For the benefit of all

Barack Obama's cancellation of the deployment of a missile defence system in Poland and the Czech Republic represents a rare cases when a decision meets the interests of all players. Many commentators raced to portray the Kremlin as the biggest benefactor. Indeed, after the decision, the silo-based interceptors will not be deployed dozens of miles from Russian. And there is no longer the threat of them being transformed into launch pads for surface-to-surface medium-range ballistic missiles. Some people are even expressing concern that such a big decision might be interpreted as an indicator of US weakness and provoke a more belligerent policy from Russia.

It would be wrong to deny the Russians have reason to celebrate, but the decision was made on primary consideration of American interests.

Even in planning, the missile defence system hurt transatlantic ties by placing enormous pressure on US allies in Europe and provoking a new split within the EU. Some observers say the lieutenants of George Bush decided to deploy the system - ¬widely criticised for being based on unproven technology - ¬to drive a wedge between old and new Europe in order to control the emerging EU giant.

Therefore, the Obama administration made an important conciliatory gesture to its European allies by abandoning the shield through bilateral agreements and circumventing Nato, the cornerstone of US global influence. Instead of following the obsolete and self-damaging "divide and rule" strategy of the Bush era, Obama has promised a multilateral approach in missile defence policy and will probably abandon attempts to undermine the EU. Therefore, like the Russians, European federalists in Paris, Berlin and Brussels have good reason to open the champagne. In a rare coincidence, Nato's leadership joined the celebrations.

It is true that the Poles and, to a lesser extent, the Czechs, deserve sympathy in their complaints about being mistreated by America. Why did Obama call the Czech prime minister at 1am to inform him of the decision? Did the White House not know about the six-hour time difference?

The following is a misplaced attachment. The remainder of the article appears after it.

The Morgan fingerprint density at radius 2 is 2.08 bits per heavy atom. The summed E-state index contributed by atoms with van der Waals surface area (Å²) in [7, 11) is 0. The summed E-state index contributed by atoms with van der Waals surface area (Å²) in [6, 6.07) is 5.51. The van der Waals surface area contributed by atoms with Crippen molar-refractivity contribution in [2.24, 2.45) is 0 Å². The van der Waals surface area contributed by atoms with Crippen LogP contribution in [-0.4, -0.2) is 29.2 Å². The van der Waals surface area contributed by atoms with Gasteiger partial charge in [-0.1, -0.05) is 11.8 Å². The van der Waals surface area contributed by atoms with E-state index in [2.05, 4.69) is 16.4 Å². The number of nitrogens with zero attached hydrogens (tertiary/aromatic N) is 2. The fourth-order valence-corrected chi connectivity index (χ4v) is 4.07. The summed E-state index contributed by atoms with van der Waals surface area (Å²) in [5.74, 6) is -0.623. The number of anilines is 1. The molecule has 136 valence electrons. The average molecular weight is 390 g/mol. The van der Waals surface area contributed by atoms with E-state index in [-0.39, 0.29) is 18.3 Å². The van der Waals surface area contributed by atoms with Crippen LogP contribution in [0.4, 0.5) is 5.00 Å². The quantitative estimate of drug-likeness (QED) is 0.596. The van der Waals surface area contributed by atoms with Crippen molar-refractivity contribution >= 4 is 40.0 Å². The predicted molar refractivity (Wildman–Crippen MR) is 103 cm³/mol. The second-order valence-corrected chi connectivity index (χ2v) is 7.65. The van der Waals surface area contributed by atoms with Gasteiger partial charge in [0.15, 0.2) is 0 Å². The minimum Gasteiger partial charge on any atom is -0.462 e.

On a more serious note, Warsaw and Prague received an important lesson on the danger of building political leverage on a negative agenda by trying to play one friend (Washington) against another (Brussels). Bilateral relations can change very quickly, and it can take years - if not decades - to win back respect.

The Poles and central Europe won with Obama's decision. The end of the US "divide and conquer" strategy helped them avoid awkwardly being accused of being the Bush administration's Trojan horse inside the EU at a time when their best hopes for development are EU subsidies. Now they have a better environment ¬and greater motivation¬ to build their European identity.

The missile defence drama is not over. Warsaw wants "compensation", including deployment of US troops on its territory. With other countries, it has launched a campaign against withdrawal of US tactical nuclear weapons from Europe. It is unlikely these efforts would improve security: the emergence of new troops near Russia's borders would not go unanswered. We can only hope the debate around the missile defence system in Europe is enough to stop us repeating dangerous mistakes.

Alexander Pikayev, Institute for International Affairs and Global Economy, Moscow.
First published in The Moscow Times

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